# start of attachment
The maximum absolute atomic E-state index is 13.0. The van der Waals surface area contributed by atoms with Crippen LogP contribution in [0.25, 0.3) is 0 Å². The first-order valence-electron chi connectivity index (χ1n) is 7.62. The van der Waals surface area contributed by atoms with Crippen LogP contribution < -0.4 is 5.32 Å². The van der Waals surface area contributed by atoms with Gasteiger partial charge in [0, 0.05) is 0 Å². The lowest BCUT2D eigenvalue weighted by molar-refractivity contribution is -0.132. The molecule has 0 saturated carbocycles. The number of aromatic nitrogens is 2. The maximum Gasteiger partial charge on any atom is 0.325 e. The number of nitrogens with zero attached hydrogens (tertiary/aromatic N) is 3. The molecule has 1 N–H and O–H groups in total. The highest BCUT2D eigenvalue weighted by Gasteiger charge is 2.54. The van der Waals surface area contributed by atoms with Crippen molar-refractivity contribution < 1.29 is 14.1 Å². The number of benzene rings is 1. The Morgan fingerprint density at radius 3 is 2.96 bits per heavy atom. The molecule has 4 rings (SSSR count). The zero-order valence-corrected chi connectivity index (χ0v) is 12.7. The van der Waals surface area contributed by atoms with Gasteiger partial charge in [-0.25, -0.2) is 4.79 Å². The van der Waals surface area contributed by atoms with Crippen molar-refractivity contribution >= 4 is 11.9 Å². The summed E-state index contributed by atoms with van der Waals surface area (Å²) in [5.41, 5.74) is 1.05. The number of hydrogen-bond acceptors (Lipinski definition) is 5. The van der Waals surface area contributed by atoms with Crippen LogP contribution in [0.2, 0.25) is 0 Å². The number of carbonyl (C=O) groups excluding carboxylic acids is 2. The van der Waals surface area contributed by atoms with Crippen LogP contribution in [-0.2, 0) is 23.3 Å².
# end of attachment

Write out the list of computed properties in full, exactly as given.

The maximum absolute atomic E-state index is 13.0. The van der Waals surface area contributed by atoms with Crippen LogP contribution in [0.25, 0.3) is 0 Å². The first-order valence-electron chi connectivity index (χ1n) is 7.62. The van der Waals surface area contributed by atoms with Crippen LogP contribution < -0.4 is 5.32 Å². The van der Waals surface area contributed by atoms with Gasteiger partial charge in [0, 0.05) is 0 Å². The lowest BCUT2D eigenvalue weighted by molar-refractivity contribution is -0.132. The molecule has 0 saturated carbocycles. The number of aromatic nitrogens is 2. The maximum Gasteiger partial charge on any atom is 0.325 e. The number of nitrogens with zero attached hydrogens (tertiary/aromatic N) is 3. The molecule has 1 N–H and O–H groups in total. The highest BCUT2D eigenvalue weighted by Gasteiger charge is 2.54. The van der Waals surface area contributed by atoms with Crippen molar-refractivity contribution < 1.29 is 14.1 Å². The number of benzene rings is 1. The Morgan fingerprint density at radius 3 is 2.96 bits per heavy atom. The molecule has 4 rings (SSSR count). The zero-order valence-corrected chi connectivity index (χ0v) is 12.7. The van der Waals surface area contributed by atoms with Gasteiger partial charge in [-0.25, -0.2) is 4.79 Å². The van der Waals surface area contributed by atoms with Crippen molar-refractivity contribution >= 4 is 11.9 Å². The summed E-state index contributed by atoms with van der Waals surface area (Å²) in [5.41, 5.74) is 1.05. The number of hydrogen-bond acceptors (Lipinski definition) is 5. The van der Waals surface area contributed by atoms with Crippen LogP contribution in [0.2, 0.25) is 0 Å². The number of carbonyl (C=O) groups excluding carboxylic acids is 2. The van der Waals surface area contributed by atoms with Crippen LogP contribution in [-0.2, 0) is 23.3 Å².